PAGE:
10 iconic UK shares: Burberry

The next in our series of articles using fundamental analysis to examine the prospects of 10 iconic FTSE companies.

Burberry logo
Source: Bloomberg

Reasons to watch

  1. Fresh expansion in new geographical areas outside the Far East
  2. Rising dividend payouts to compensate for slowing growth
  3. Resilient luxury market

History

Few firms can have seen so decisive a turnaround in their image as Burberry. From being a brand associated with the lower end of the market, it has now come to symbolise the luxury end, especially given its prominence in China.

The company’s history goes back to the 1850s, but it has only really become a fixture of the stock market landscape since its listing as a public company in 2002. From that point on, the chief executive, Angela Ahrendts, led the way in transforming the company into an icon of British style, a strategy that paid off handsomely in China and the far east.

A slowdown in Chinese growth and a clampdown on luxury gifts has made life more difficult for the firm, but it maintains its place as a global brand, recognised around the world. 

Fundamental analysis*

The mention of worsening conditions in China was enough to produce a dire reaction in Burberry shares this morning, with investors clearly concerned that the company’s engine of growth is stuttering. The news got worse with an admission that margins were likely to be squeezed. Matters weren’t helped by fellow luxury firm Mulberry rolling out its third profit warning this year. Travel sales have been a stalwart of Burberry’s business too and these will not be immune from potential restrictions relating to Ebola.

Markets are looking to the future much more nervously than at any time over the past two years. Burberry’s downbeat outlook comes at a bad time and will put the shares under further pressure beyond today’s drop. Advocates of the company have stepped in regularly over the past year to defend the £14 level, but a drop through here would put the focus on the April low around £13.50.

Shares in Burberry are still up an astronomical 800% from their 2008 low, but since 2012 it has been a choppy ride. At one point the shares were in danger of breaking below £10, although the bounce from this point was an impressive 60%.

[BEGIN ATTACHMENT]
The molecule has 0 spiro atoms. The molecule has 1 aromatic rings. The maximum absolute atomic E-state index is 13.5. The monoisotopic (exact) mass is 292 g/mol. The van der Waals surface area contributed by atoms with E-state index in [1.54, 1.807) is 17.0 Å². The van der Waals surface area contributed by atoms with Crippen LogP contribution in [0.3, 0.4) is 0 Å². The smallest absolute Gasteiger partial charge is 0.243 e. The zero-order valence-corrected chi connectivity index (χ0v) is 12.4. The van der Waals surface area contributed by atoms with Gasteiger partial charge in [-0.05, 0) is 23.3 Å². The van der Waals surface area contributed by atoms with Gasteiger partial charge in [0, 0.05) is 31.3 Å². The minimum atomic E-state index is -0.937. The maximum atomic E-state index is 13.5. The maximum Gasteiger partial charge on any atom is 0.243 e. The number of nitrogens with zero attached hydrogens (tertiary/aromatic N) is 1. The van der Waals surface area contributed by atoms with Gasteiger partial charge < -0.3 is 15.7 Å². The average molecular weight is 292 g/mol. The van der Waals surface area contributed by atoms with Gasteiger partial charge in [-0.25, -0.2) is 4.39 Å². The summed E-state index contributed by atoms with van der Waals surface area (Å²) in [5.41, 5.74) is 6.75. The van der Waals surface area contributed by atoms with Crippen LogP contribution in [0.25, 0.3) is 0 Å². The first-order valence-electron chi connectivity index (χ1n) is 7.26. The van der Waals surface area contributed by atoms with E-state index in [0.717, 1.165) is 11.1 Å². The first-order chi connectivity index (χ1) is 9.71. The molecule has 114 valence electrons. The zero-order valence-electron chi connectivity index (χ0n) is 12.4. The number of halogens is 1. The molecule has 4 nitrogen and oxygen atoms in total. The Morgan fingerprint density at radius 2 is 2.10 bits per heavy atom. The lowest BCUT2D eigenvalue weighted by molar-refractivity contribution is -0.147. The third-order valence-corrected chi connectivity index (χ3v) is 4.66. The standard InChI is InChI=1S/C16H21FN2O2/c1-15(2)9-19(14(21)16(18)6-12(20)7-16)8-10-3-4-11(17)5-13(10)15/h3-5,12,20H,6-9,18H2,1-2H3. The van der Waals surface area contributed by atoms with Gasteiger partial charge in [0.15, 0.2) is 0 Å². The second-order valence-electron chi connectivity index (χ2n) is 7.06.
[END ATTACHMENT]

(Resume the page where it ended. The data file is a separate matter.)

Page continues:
The company’s most recent update, in July, reassured investors that had begun to worry that Burberry was losing its grip on sales in China. In the three months to the end of June, Burberry saw revenue rise by 17% to £370 million, while like-for-like sales (i.e. those at stores open for at least a year) were 12% up, although this was down from 13% in the preceding year.

The company, which derives so much of its revenue from overseas, was at pains to point out that the current strength of sterling was beginning to have a noticeable impact on profits and margins. In another particularly prescient warning, it observed that its high dependence on tourism revenues would mean that any drop in such sales would be a major problem for the firm. Given the increase in concerns surrounding potential travel restrictions regarding Ebola, this warning cannot be disregarded.

New stores are still being opened, both in the UK and abroad, with fresh initiatives in Madrid and Milan a welcome sign that Burberry is looking to reduce its dependence on sales in the Far East.

Having provided stellar capital growth in the past five years, Burberry is now shifting to more of an income stock, a sign perhaps that growth is slowing to a less spectacular rate. A current yield of 2.2% is far from derisory, and management plans to increase the payout over the coming three years to a ratio of 50% of earnings from the current 40%.

The big question with Burberry is the growth outlook. For a company with such a focus on China, the worries over growth here are enough to keep management awake at night. The World Bank has noted that growth will ‘moderate over the medium term’, which is a roundabout way of saying that the days of 10% GDP growth in China are long past. Combine this with a crackdown on the purchase of luxury goods by top officials, which was such a key part of Burberry’s growth in the early part of the century, and you have a situation where the current PE of 20 begins to look rather high.

Even so, the PE is a long way down from the 2011 high around 30, while the current price-to-book valuation of 4.6 is much lower than the post-crisis peak of around 7.7. As long as China does not run into a ‘hard landing’ (i.e. where GDP growth falls below 7% a year) then investors can be relatively sanguine about Burberry’s prospects. The luxury market has proven itself to be broadly immune to sustained downturns, providing a firmer base for revenues than may first seem to be the case. 

*What is fundamental analysis?

Fundamental analysis seeks to examine a security by measuring its value through the use of financial and qualitative factors. Essentially, fundamental investors believe that each share is a piece of a company, and that the company can be analysed to determine whether the current share price indicates whether the company itself is undervalued (trading at a discount) or overvalued (trading at a premium).

The overall objective is to determine the underlying value of a company, and use comparisons with similar companies to determine if the business is likely to be successful or otherwise. Crucially, a company cannot be overvalued or undervalued in isolation. Instead, fundamental analysis compares a company to its peers in the sector, to the broader market, and to past valuations, to determine whether the current valuations are appropriate. 

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